Federal Express has signed a 20-year contract with Pratt & Whitney for its off-wing fleet management program (FMP) covering 135 PW4000-94 engines powering FedEx’s fleet of Boeing MD-11s and Airbus A300s and A310s. According to P&W Global Service Partners senior vice-president Jim Keenan, the deal is one of the largest and widest ranging maintenance, repair and overhaul orders the company has received.
Boeing will deliver the first 777-200LR prototype tomorrow to Pakistan International Airlines (PIA), Boeing vice president of product development Dan Mooney confirmed here yesterday. Three weeks ago the world’s longest-range airliner received U.S. Federal Aviation Administration and European Air Safety Administration approval after two flight test airplanes completed 886 flight hours on 328 flights, and 318 ground test hours.
India’s air transport boom could continue at a phenomenal growth rate of 20 to 25 percent for the next three or four years, according to Boeing’s top salesman for the country. Dr.
Boeing subsidiary Alteon Training and Australian flag-carrier Qantas plan to offer third-party training services under a letter of intent signed here yesterday. The training will be offered at the two companies’ training centers in Brisbane, Melbourne and Sydney. Qantas expects the arrangement will permit it to make better use of its facilities and simulators in the latter two cities.
Meggitt (Stand A536) is introducing a number of products, including new developments in engine monitoring equipment revealed by its Vibro-Meter subsidiary. Fitted on the Boeing 737, for example, the new vibration monitors continuously check specific engine bearings and detect unusual signatures using advanced signal processing.
Australia is mulling the acquisition of four Boeing C-17s, but will probably have to make its mind up by the end of June. Unless the U.S. Congress modifies the Pentagon’s fiscal 2007 budget by funding additional production for the U.S. Air Force beyond the 180 already purchased, the C-17 line will close in April 2008.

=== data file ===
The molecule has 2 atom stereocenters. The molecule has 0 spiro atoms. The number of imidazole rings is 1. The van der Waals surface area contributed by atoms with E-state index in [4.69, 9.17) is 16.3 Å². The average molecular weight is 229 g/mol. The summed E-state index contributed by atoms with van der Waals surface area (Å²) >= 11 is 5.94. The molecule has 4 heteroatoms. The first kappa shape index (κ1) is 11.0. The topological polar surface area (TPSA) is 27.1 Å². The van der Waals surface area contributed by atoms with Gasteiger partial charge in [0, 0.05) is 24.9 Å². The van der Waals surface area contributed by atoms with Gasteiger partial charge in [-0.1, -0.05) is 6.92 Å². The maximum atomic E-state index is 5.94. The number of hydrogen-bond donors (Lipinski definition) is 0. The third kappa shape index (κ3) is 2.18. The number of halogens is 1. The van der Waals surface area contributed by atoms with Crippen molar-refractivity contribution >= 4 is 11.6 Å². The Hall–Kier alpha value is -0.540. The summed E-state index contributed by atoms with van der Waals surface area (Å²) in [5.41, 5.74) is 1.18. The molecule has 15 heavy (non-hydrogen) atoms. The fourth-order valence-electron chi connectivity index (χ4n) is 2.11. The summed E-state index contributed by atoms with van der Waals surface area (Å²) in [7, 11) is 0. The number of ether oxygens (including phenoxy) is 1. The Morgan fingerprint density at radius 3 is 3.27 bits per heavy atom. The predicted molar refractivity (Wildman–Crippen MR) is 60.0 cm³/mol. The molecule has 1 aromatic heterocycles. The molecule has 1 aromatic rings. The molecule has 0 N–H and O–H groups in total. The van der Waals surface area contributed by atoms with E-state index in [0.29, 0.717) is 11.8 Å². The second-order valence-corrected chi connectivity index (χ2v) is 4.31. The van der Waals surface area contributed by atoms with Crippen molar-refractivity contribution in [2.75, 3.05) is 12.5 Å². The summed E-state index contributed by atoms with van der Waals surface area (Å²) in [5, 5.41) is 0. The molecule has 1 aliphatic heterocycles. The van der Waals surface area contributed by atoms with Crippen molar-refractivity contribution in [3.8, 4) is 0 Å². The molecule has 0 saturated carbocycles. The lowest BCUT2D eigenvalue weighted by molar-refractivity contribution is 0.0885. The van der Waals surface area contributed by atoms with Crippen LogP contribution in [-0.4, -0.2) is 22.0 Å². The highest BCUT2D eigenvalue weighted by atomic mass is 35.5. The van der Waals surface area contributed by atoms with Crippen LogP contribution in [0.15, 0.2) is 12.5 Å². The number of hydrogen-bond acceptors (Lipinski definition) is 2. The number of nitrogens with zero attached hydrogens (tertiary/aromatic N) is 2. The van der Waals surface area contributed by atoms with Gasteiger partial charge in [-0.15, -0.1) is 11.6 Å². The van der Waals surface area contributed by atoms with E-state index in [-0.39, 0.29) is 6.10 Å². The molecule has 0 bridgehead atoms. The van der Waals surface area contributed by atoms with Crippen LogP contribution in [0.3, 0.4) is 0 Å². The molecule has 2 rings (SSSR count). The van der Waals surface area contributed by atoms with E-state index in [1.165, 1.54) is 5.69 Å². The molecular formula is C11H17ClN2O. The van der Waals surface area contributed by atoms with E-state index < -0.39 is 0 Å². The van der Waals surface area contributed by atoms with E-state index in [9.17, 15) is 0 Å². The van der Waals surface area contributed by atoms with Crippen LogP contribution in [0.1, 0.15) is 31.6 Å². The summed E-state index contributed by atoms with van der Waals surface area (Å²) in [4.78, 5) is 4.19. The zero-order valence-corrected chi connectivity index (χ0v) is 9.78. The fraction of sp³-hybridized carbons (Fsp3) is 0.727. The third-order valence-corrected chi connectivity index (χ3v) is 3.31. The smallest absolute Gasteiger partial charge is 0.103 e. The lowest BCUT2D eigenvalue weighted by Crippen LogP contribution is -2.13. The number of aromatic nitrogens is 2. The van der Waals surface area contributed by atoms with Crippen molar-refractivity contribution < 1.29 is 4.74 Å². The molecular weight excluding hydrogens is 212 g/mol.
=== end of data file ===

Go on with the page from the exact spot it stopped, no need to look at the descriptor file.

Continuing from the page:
The mushrooming airlines in India and China were largely responsible for last year’s record levels of airliner orders, and the still-embryonic market for private jet transports in those countries may be about to follow the same growth pattern, Lufthansa Technik executive chairman August Wilhelm Hennigsen suggested here yesterday.
On one thing Boeing and Airbus agree: the Asia/Pacific region will generate enough demand for their products to keep them busy building lots of airplanes over the next two decades. Both companies say they expect to see the vast area spanning from northeast Asia to New Zealand and across to India account for nearly as many aircraft deliveries as North America or Europe, and both expect China to lead the way.
Boeing is preparing to invest more than $100 million in a new MRO joint venture in Shanghai. The U.S. airframer will have a 50-percent stake, with the balance held by Shanghai Airlines and Shanghai Aviation Authority, according to David Wang, president of Boeing China.
Boeing employees who remember the sorry state of the airline industry and, frankly, their company during the last Asian Aerospace exposition in 2004 should savor this moment. A more rapid and complete recovery from the depths of fiscal malaise and corporate disfunction seems hard to imagine.